With the government set to discontinue sale of wheat under the open market sales scheme (OMSS) once procurement starts, flour millers and traders in the north are worried about how the market price will move this year as excessive government controls have kept prices under check artificially.

Besides, by extending the export ban and getting into retail sales of atta (wheat flour) directly to consumers through cooperatives Nafed and NCCF, the Centre has maintained a uniform reserve price across the country in the weekly e-auctions conducted by the Food Corporation of India (FCI), which started on June 28. Besides, the Centre has also imposed a stock holding limit until March 31.

“Earlier, OMSS prices were fixed on ex-Ludhiana basis and the freight cost was added to the place of delivery. So, there was no distortion in the market. But this year, the government has offered wheat at a uniform rate, the same for Punjab and Tamil Nadu, by subsidising freight and other costs,” said a flour miller.

Though this was done ostensibly to keep prices in a certain band, it has upset the normal demand-supply economics and the impact could be more damaging whenever such controls are removed, said the miller requesting not to be named.

“As farmers sell the maximum quantity of wheat during April-June, stockists buy it to supply throughout the season and it is the normal practice not only in wheat, but all other agri commodities. But this year could be different. No one knows what the wheat production will be. Even if it is bumper crop, the government is under pressure to buy as much as possible, amid a depleting Central Pool stock. With the fear of a stock limit order, both stockists and processors will be cautious in buying,” said Veena Sharma, former secretary of the Roller Flour Millers’ Federation of India.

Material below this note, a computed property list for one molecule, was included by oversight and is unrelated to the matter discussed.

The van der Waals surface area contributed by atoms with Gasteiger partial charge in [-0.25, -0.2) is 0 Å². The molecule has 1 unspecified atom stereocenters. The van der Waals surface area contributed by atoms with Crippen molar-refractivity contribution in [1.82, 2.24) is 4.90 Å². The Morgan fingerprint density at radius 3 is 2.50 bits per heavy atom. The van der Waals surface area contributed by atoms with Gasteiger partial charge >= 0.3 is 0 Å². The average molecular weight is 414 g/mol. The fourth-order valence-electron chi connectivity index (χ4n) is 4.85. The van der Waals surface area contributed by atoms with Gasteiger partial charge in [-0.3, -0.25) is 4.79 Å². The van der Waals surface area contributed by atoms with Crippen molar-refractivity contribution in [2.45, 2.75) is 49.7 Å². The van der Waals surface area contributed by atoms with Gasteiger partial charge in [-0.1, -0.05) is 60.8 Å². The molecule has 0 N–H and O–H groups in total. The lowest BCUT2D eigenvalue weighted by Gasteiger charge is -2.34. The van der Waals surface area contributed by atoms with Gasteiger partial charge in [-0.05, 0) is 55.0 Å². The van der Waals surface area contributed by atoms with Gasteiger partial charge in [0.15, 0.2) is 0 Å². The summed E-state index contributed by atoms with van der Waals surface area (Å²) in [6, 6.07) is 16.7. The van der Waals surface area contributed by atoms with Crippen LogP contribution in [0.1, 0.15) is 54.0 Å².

Last week, the government said the weekly e-auction under OMSS will be stopped from March 1 in states where procurement starts, though official buying will be dependent on market arrivals. Uttar Pradesh has agreed to start wheat procurement from March 1 if the fresh crop starts arriving. The Centre is keen to begin procurement in states during the first fortnight of March.

Wheat arrivals in the agriculture market yards (mandis) of Madhya Pradesh were close to one lakh tonnes in past one week, with Dewas reporting over 7,000 tonnes, Dhar more than 5,000 tonnes, and Ujjain over 4,000 tonnes, according to Agmarknet portal. The average price in the mandis was more than the minimum support price of Rs 2,275/quintal, though in Dewas it was Rs 2,075/quintal due to local variety and high moisture. In Dhar, wheat (Lokwan variety) sold at an average Rs 2,500/quintal, and in Ujjain (all varieties) at Rs 2,380/quintal last week.

Mandis in Gujarat also reported the arrival of over 25,000 tonnes, with the highest arrivals in Junagarh at 11,560 tonnes at an average price of Rs 2,300-2,350/quintal last week.

The government has sold nearly 9 million tonnes (mt) of wheat to processors during the past eight months under OMSS.